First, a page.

If you want to enhance the sound of your TV without the additional speakers or room requirements of a full surround sound setups, soundbars and soundbases are your best options. But are they enough, or will they be money down the drain? Our experts would give you the information that you will be needing between the advantages and disadvantages of a soundbar vs soundbase.
Soundbar vs Sound Base
Soundbars and soundbases vary in terms of style, sound, and placement. Sound bars are long and slender devices that are commonly fixed and have a few internal speakers as well as an external sub. Soundbases are smaller, lie behind the TV, and have more internal speakers. So, which is better and what are the reasons? Let’s find out.
Sound bars are long, slim loudspeakers that can be mounted above or below a television or display. They’re cost-effective, and they’re getting close to matching the sound dispersion quality of surround sound systems these days.
Dolby True HD and DTS Master Audio processing are often included in many soundbars and support Bluetooth streaming. Since the bar’s own speakers are not capable of delivering heavy bass, most soundbars come with separate subwoofers.
Sound bases are meant to be placed on a table or cabinet under the tv. Soundbases are designed to have superior sound quality than the TV’s internal speakers while being cost-effective and easy to mount.
Soundbase usually has larger speaker drivers, more built-in amplification, and the ability to use a bass driver. Furthermore, since no separate subwoofer is needed, the soundbase can take up less room.
Optical Digital Audio Input
Both soundbar systems and soundbases offer digital optical connections to the ARC port (audio return channel) on your TV, which will result in high-def sound. Some would have HDMI as well as stereo analog inputs. HDMI is a good option, so look for it. A home entertainment system can have Dolby and DTS audio processing built-in.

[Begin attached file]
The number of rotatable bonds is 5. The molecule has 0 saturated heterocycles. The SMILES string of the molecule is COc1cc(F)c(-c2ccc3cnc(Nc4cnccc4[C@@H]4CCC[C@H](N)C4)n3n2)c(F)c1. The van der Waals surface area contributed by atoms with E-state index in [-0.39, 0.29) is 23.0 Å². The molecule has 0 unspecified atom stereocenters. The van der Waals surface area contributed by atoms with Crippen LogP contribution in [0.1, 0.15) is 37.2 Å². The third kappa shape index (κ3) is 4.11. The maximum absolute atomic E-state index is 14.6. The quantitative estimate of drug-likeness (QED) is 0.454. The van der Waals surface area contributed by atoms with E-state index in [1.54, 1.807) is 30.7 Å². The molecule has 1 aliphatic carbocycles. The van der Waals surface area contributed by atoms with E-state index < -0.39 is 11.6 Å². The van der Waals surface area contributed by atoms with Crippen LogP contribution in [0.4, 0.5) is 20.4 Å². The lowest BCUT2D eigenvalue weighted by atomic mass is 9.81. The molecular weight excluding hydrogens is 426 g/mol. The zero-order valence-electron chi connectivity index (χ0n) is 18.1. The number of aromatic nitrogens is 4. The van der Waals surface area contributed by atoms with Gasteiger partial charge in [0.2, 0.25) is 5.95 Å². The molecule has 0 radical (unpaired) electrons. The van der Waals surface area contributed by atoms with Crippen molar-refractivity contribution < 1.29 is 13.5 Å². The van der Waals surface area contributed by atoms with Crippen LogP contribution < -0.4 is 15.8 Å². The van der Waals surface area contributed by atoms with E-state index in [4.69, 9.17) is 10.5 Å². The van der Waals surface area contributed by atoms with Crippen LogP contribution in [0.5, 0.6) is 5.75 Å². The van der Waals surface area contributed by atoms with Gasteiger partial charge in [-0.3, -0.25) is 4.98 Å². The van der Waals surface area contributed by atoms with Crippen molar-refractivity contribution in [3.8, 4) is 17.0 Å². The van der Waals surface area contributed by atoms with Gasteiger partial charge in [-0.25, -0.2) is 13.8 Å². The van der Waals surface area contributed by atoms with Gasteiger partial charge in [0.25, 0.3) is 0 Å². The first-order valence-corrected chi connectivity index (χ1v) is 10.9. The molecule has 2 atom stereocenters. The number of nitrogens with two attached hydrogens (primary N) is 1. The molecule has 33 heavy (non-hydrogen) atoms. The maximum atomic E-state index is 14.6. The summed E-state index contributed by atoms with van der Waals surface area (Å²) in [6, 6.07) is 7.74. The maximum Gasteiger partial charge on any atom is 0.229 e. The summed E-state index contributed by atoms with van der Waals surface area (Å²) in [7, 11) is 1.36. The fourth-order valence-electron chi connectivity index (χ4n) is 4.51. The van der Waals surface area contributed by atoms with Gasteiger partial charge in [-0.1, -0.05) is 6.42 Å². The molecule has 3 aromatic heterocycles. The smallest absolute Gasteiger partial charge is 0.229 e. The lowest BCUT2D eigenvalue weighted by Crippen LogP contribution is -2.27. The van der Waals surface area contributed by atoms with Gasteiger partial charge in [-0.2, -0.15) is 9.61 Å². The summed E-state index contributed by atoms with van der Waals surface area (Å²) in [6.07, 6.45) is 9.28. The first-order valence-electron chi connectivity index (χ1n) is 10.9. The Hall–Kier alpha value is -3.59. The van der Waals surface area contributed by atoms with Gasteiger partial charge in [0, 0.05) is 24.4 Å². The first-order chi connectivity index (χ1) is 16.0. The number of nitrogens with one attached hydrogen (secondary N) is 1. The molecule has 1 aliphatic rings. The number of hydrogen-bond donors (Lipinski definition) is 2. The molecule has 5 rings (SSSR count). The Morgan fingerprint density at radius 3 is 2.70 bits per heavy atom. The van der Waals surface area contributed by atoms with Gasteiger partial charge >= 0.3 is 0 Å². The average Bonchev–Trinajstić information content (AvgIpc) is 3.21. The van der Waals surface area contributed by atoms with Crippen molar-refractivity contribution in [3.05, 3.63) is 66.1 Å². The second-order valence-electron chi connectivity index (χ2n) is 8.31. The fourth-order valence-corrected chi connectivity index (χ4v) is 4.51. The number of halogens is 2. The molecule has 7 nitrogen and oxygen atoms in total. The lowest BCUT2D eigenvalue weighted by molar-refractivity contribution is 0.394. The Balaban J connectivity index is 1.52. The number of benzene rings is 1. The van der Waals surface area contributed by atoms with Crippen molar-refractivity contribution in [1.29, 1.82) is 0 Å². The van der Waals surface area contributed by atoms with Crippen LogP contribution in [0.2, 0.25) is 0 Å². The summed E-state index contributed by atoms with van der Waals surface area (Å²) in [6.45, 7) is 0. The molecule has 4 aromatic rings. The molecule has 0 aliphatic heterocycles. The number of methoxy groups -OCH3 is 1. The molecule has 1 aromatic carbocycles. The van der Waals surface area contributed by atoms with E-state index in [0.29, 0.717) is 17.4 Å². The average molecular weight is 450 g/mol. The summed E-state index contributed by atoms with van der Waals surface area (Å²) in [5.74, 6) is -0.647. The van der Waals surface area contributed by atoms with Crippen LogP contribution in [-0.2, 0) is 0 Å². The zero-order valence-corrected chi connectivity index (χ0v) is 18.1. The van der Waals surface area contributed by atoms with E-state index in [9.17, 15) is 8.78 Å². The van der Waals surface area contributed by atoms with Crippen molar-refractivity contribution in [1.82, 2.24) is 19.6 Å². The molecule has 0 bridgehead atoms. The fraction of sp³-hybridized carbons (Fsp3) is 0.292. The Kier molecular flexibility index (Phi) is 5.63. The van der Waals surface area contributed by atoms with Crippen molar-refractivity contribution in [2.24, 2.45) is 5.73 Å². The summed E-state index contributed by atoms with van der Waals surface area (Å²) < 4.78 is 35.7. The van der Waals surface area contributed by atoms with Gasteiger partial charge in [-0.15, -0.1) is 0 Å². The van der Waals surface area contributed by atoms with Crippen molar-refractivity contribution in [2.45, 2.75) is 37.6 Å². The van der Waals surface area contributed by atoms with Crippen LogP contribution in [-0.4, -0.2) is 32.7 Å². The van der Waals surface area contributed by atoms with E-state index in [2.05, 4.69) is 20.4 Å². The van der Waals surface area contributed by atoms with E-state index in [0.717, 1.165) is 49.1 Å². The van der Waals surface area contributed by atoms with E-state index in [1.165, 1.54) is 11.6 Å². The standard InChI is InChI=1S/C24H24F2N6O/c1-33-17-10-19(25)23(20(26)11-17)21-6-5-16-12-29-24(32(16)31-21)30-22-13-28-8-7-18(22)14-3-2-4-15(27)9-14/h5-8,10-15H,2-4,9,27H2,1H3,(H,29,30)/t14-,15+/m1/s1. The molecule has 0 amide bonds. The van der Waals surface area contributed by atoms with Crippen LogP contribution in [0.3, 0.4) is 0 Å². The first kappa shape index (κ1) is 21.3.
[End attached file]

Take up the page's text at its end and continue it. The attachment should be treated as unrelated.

Sound bars are normally a few feet long to accommodate the width of your TV and have a sleek, thin build. They are also elegant and fashionable. They are always mounted, so they are seen daily. Soundbases are small in size and lightweight, often with a narrower diameter than a sound bar. They are, however, thicker and sturdier since they are intended to be used with a TV on top of them.
When choosing what to buy between soundbars vs soundbases, one thing to consider is the speaker configuration. Soundbases usually have a 2.1 or 3.1 speaker arrangement, which means they have a left and right speaker as well as a subwoofer, or a left, right, and middle channel speaker as well as a subwoofer.
On the contrary, soundbars typically have three to five internal speakers, but some of the newest models on the market have seven or eight internal speakers to boost audio clarity to cope with standard speaker systems in your home theater setup. They can have a built-in subwoofer or internal technology to boost the bass.